So, that’s where the no eating after noon came from.

  8. I’ve fasted Ramadan twice in the past decade, including no liquids. It’s a bear at first, but halfway through the month or so I caught a second wind and felt I could have kept it going when it ended. Weight loss didn’t occur the first year. Second time it happened but only by later in the month.

    I applied Mormon spirituality to the Muslim ritual form, so I like to think I got a pretty full experience. The missing element for me though was the communal experience of Ramadan, which obviously needs to include both a group of folks doing the same and a shared holiday spirit. While Muslim friends and relatives on facebook and email help a bit to bring that feeling, it isn’t the same as being part of a Muslim community. Christmas alone in a non-Christian country would be a good comparison, even if you put up the tree for yourself.

  9. My son and I saw a group of Buddhist monks (male and female) in Pensacola, FL at the Marble Slab Creamery. They were laughing and chattering and enjoying ice cream. I felt so glad to know that living as a renunciate doesn’t involve renouncing ice cream!

    Let us know how the fast goes. I love fasting, but definitely must drink water. I’m a diabetic, though, so my experience of fasting is likely different from most everyone else’s. My blood sugar stays high throughout the fast and I don’t really feel all that hungry.

    I think our bodies are trained to secrete insulin at times of day when we regularly eat. This makes us have cravings for food. After a few days of not eating at an accustomed time, probably feeling grumpy and tired during those times, our bodies will learn the new normal, and probably not give us much trouble about it. Good luck!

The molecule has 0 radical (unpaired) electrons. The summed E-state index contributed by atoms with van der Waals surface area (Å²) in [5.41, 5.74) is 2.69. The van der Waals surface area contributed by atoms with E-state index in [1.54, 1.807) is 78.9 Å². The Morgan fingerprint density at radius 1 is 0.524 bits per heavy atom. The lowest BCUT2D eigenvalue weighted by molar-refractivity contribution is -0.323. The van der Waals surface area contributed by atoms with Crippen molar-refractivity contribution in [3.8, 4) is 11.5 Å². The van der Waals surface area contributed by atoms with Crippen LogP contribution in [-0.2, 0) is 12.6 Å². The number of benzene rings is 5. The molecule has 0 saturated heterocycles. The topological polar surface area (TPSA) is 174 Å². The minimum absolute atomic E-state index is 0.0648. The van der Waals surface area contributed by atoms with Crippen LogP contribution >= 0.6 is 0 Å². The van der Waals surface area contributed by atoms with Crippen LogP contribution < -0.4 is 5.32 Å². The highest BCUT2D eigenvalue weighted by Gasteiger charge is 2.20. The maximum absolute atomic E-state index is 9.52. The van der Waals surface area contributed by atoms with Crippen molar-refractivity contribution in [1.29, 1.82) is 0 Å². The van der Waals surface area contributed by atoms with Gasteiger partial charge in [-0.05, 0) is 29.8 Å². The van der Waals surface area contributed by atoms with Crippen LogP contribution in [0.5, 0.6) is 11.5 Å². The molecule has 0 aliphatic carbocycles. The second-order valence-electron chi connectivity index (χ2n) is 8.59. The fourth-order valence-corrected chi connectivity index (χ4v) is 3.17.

10. You’ll be able to do this — good luck!

  11. Thanks for the advice and encouragement.

    As for Thanksgiving – eh? The pilgrims were my side, weren’t they?

  12. the pilgrims were indeed British in British controlled lands…

  13. Indeed. They claimed the land for the crown. The messy bit with the Independence came 150 years later in the wake of the French and Indian War. . . . financing costly overseas wars can have such nasty unintended consequences.

  14. my youngest son told me I couldn’t do it — “dad, you’re too greedy”

    Sounds like a candidate for a week-long dessert fast!

  15. RJH___You were conned__Monks only do the fast so they don’t have to buy dinners on dates.
    I don’t think the Pilgrams cared for the British. I believe they ruled themselves under the Mayflower Compact(?) But you can have them__we don’t use them for any of our sports teams any way.
    It’s kinda like my Notre Dame friends who want to be the ‘Fighting Irish’, when Notre Dame is in France. Shoudn’t they be the ‘Fighting French’?

  16. You can do it! The hearty lunch would worry me, though. I think it’s easier to do a fast if I haven’t had a lot to eat before hand.

    I think I need to do a Buddhist fast. How many of your students are actually doing this with you?

  17. meems,